Ask yourself what you know about yourself? Is this knowledge a belief? You might be surprised that most of what we think of ourselves, our self-concept, comes from what people think about us, and which we have now come to believe. For example, if someone once told you in your childhood that your art sense is terrible, ever since you believed that you have no talent for art and can never draw/paint.
What has this belief done? It has restricted you from exploring your potential in art—based on what someone told you. It’s possible that a Leonardo da Vinci resides inside you, but has never been allowed to express himself. Listening to others stifles your personal growth because you haven’t yet experienced it yourself. However, if you knew deep within your heart that art doesn’t excite you, then no matter what others say, art is not your calling. Because, knowing comes from deep within, it doesn’t allow interference from others. In the above example, you may replace art with cricket, singing, playing the guitar, writing a book, or even flying an aircraft.
Knowing is freedom
Beliefs and doubts make an odd couple. Beliefs always come with a doubt attached, however tiny, while knowing is absolute certainty. The ability to discern the difference between knowing and belief can help you take control of your life.
“Most humans currently live their lives in this realm around the belief systems of others, be that of their parents’, peers’, mentors’ or society’s and because of this they inadvertently give up their ability [and responsibility] to define their reality and have control over their lives,” says Alex Paterson, an Australian author.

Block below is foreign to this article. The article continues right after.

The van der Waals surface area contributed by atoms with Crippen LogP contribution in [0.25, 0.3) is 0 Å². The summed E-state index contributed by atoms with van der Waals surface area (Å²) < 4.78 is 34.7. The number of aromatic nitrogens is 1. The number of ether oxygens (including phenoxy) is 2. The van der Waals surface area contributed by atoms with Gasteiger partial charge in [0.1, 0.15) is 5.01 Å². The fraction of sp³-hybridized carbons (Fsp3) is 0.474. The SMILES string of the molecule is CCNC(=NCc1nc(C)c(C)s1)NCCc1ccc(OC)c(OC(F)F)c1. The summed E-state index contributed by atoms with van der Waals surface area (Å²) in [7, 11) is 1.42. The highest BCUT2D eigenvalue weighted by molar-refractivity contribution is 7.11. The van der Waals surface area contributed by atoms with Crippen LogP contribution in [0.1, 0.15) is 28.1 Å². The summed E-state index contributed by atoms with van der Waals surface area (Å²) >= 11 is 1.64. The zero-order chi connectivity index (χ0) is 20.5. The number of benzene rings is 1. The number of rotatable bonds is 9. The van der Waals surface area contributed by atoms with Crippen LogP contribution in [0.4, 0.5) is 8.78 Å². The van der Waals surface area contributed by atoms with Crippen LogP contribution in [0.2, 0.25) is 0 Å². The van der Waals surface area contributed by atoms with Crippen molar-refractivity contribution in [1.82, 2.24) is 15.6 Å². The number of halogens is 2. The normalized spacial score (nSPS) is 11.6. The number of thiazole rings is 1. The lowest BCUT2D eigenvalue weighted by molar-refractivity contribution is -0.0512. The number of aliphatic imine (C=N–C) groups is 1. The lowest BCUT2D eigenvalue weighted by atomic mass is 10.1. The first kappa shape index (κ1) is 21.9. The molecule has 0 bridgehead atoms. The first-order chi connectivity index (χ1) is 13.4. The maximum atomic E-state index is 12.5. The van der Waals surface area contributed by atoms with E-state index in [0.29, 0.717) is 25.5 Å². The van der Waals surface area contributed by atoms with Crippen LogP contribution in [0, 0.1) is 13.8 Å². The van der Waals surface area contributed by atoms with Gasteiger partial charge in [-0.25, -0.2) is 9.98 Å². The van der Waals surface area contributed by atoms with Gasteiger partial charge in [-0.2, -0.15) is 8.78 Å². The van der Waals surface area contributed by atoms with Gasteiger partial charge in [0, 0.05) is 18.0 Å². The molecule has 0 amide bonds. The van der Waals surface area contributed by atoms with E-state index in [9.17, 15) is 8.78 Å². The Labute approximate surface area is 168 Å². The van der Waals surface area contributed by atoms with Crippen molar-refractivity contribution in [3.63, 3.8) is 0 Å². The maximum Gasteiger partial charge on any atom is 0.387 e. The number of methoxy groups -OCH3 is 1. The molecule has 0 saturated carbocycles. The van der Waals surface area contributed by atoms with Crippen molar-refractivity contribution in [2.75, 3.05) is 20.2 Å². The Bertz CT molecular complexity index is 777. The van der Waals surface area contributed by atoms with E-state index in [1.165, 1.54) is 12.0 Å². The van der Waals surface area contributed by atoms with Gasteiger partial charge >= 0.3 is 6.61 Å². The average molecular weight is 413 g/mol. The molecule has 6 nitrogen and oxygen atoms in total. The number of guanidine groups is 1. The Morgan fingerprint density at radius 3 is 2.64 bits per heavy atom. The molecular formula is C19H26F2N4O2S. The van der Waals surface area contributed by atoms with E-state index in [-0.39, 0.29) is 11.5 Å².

Many beliefs are like handcuffs placed by others on our consciousness. Knowing is the key that opens these handcuffs. The freedom that knowing bestows upon us empowers us with the ability to attain great heights. It is also, in its sum and substance, the fulcrum that gives us the choice to be what we want to be.
How to cultivate the “knowing” mindset
Here are a few ideas that will help you cultivate an attitude of knowing
- Question everything, including your own beliefs. Not as a cynic but as someone who is interested in knowing the truth—not someone else’s truth (which would be a belief) but your own truth.
- Self-inquiry is not a group activity. You must question your thoughts alone—don’t make it a discussion, as what’s true for you may not be true for another, and vice verse.
- Stay open to opposite points of views. This is especially relevant when we are doggedly righteous about our “opinions”, which are never facts. No matter how convinced you are about your thought process, there’s always another way of looking at it.
- Recognise that even prejudice can disguise itself as a belief, and must be uprooted if you expect to live with greater awareness.
- Absolute truths are unknowable; what we know are always relative truths. Keep this mind and stop taking your beliefs to be absolute truths.
And finally, don’t make the above into another belief. Find out the truth about it for yourself…and then live with that expanded awareness.
Note: The writer updated this article on 3rd March 2017
A version of this article appeared in the January 2007 issue of Complete Wellbeing.